Have you heard of the “Botox” that many people use to give their skin a more youthful appearance? Although its use in the medical field is generally very safe, sometimes a miscalculation of the dose or some contamination in its formulation can lead to an unwanted side effect.

An outbreak of botulinum poisoning was recently reported in two private hospitals in Türkiye (Turkey, a European country), where patients underwent a medical procedure designed to help them lose weight.

Botox is a product used to reduce wrinkles on the skin, as well as in other more innovative applications such as weight reduction in patients.

This product is based on the use of botulinum toxin, which is produced in bacteria Clostridium tetani.

the bacteria Clostridium tetani it is a type of anaerobic gram-positive bacteria, which means that it can be found in oxygen-free environments and has a characteristic cell structure. It is responsible for causing tetanus, a fatal disease that affects the central nervous system.

Tetanus occurs when the bacteria C. tetani enters the body through a wound or injury. The bacteria produces a toxin called tetanospasmin, which affects nerves and muscles. The toxin binds to the nerves and prevents the muscles from relaxing, leading to muscle stiffness, spasms and painful seizures. Left untreated, tetanus can cause serious complications and even death.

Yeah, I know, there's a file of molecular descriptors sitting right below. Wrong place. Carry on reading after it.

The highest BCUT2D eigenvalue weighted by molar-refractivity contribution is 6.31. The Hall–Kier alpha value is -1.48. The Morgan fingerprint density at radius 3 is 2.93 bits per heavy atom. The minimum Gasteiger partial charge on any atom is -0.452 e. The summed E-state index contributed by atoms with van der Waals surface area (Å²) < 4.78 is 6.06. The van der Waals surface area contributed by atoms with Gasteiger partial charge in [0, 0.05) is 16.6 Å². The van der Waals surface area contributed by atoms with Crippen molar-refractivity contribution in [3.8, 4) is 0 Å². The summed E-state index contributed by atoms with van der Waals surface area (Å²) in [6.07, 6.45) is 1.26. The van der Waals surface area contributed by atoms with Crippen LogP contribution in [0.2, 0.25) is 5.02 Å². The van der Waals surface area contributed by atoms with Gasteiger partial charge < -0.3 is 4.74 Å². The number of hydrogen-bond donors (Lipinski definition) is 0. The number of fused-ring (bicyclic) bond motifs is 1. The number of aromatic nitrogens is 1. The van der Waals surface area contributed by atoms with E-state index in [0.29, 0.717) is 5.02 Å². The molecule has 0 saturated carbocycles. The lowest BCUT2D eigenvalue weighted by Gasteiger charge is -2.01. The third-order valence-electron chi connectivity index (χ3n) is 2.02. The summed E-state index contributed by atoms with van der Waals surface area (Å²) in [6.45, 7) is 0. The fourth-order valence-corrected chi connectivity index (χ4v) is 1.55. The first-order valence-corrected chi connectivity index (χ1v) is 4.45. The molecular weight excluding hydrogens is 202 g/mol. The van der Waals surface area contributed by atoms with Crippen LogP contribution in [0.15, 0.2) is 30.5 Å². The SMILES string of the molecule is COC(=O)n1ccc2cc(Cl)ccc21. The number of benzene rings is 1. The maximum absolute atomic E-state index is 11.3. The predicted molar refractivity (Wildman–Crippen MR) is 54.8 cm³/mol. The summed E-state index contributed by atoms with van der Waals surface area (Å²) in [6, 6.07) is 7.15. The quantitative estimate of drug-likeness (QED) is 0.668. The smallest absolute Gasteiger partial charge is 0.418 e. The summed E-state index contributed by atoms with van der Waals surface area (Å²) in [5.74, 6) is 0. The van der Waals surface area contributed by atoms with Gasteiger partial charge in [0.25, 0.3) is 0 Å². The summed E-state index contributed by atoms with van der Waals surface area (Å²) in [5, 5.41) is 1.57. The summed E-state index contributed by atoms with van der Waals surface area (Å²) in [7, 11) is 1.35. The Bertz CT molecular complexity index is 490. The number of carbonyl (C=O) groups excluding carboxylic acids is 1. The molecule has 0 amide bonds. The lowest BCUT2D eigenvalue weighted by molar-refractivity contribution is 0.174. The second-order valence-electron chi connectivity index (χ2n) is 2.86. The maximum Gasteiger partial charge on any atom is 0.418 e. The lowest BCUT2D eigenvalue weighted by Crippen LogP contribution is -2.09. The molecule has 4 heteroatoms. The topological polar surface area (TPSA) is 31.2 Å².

Tetanus prevention is possible through vaccination. The tetanus vaccine is included in the children’s immunization schedule and it is recommended to update it with a booster dose every ten years. In addition, proper wound cleaning and application of antibiotics can help prevent infection by C. tetani.

Outbreak of Botox paralysis cases

Although no deaths were reported, some of the most severe cases of patients who received Botox were taken to intensive care.

In “milder” cases, Botox can cause blurred or double vision, nausea, diarrhea, or slurred speech. If the poisoning is severe, breathing can be blocked and death can occur in 5-10% of cases.

According to the European Center for Disease Prevention and Control (ECDC) report, a total of 67 cases of botulism have been reported so far, the majority in Turkey, with 12 patients in Germany, one in Austria and one in Switzerland.

In the latest update of available information, it is known that all patients underwent medical procedures aimed at weight loss, which were performed between February 22nd and March 1st, 2023.

Of the 63 reported cases with available information, 60 cases are linked to a private hospital in Istanbul and the other 3 cases to a private hospital in Izmir, Turkey.


According to the ECDC, it is recommended that patients who have traveled to Istanbul and Izmir for intragastric treatment with BoNT between 22 February and 1 March 2023 seek medical consultation with their doctor, especially if they experience symptoms such as weakness, difficulty breathing or swallow.

Furthermore, ECDC recommends that EU/EEA citizens avoid intragastric BoNT treatments for obesity in Turkey, as it is currently associated with a significant risk of developing botulism. It is currently unclear whether this event represents a procedural or therapeutic issue at the hospitals involved or whether there is a problem with the administered product.

This report has been published on the ECDC Europe official website.

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